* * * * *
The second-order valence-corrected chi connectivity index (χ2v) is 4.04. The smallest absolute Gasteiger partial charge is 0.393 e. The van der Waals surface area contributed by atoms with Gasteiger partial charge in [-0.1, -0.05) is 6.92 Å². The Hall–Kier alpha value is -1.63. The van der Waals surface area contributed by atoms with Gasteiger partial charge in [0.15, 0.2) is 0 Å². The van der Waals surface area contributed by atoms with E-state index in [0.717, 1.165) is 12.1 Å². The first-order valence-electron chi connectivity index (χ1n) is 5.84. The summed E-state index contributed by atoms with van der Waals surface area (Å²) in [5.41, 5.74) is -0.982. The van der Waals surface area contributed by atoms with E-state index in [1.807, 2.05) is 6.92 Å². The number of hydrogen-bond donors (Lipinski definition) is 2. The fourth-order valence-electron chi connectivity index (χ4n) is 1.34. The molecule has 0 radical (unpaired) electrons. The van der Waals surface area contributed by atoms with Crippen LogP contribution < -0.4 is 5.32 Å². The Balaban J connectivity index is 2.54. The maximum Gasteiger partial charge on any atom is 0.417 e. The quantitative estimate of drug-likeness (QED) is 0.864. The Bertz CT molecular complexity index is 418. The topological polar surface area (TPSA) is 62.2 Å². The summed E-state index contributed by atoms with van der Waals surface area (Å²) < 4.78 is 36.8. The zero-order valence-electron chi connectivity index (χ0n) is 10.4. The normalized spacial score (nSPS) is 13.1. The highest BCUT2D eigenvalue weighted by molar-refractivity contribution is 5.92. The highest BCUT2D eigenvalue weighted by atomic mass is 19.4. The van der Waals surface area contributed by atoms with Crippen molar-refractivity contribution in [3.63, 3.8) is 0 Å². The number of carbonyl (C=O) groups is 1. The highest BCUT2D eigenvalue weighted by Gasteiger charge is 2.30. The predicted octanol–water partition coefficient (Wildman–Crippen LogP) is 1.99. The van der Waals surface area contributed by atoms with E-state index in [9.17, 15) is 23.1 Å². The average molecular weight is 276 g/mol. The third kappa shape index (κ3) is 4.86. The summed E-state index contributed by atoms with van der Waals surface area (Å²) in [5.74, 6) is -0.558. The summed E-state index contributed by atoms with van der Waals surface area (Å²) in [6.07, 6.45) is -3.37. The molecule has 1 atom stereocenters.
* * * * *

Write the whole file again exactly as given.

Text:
The second-order valence-corrected chi connectivity index (χ2v) is 4.04. The smallest absolute Gasteiger partial charge is 0.393 e. The van der Waals surface area contributed by atoms with Gasteiger partial charge in [-0.1, -0.05) is 6.92 Å². The Hall–Kier alpha value is -1.63. The van der Waals surface area contributed by atoms with Gasteiger partial charge in [0.15, 0.2) is 0 Å². The van der Waals surface area contributed by atoms with E-state index in [0.717, 1.165) is 12.1 Å². The first-order valence-electron chi connectivity index (χ1n) is 5.84. The summed E-state index contributed by atoms with van der Waals surface area (Å²) in [5.41, 5.74) is -0.982. The van der Waals surface area contributed by atoms with E-state index in [1.807, 2.05) is 6.92 Å². The number of hydrogen-bond donors (Lipinski definition) is 2. The fourth-order valence-electron chi connectivity index (χ4n) is 1.34. The molecule has 0 radical (unpaired) electrons. The van der Waals surface area contributed by atoms with Crippen LogP contribution < -0.4 is 5.32 Å². The Balaban J connectivity index is 2.54. The maximum Gasteiger partial charge on any atom is 0.417 e. The quantitative estimate of drug-likeness (QED) is 0.864. The Bertz CT molecular complexity index is 418. The topological polar surface area (TPSA) is 62.2 Å². The summed E-state index contributed by atoms with van der Waals surface area (Å²) < 4.78 is 36.8. The zero-order valence-electron chi connectivity index (χ0n) is 10.4. The normalized spacial score (nSPS) is 13.1. The highest BCUT2D eigenvalue weighted by molar-refractivity contribution is 5.92. The highest BCUT2D eigenvalue weighted by atomic mass is 19.4. The van der Waals surface area contributed by atoms with Crippen molar-refractivity contribution in [3.63, 3.8) is 0 Å². The number of carbonyl (C=O) groups is 1. The highest BCUT2D eigenvalue weighted by Gasteiger charge is 2.30. The predicted octanol–water partition coefficient (Wildman–Crippen LogP) is 1.99. The van der Waals surface area contributed by atoms with E-state index in [9.17, 15) is 23.1 Å². The average molecular weight is 276 g/mol. The third kappa shape index (κ3) is 4.86. The summed E-state index contributed by atoms with van der Waals surface area (Å²) in [5.74, 6) is -0.558. The summed E-state index contributed by atoms with van der Waals surface area (Å²) in [6.07, 6.45) is -3.37. The molecule has 1 atom stereocenters.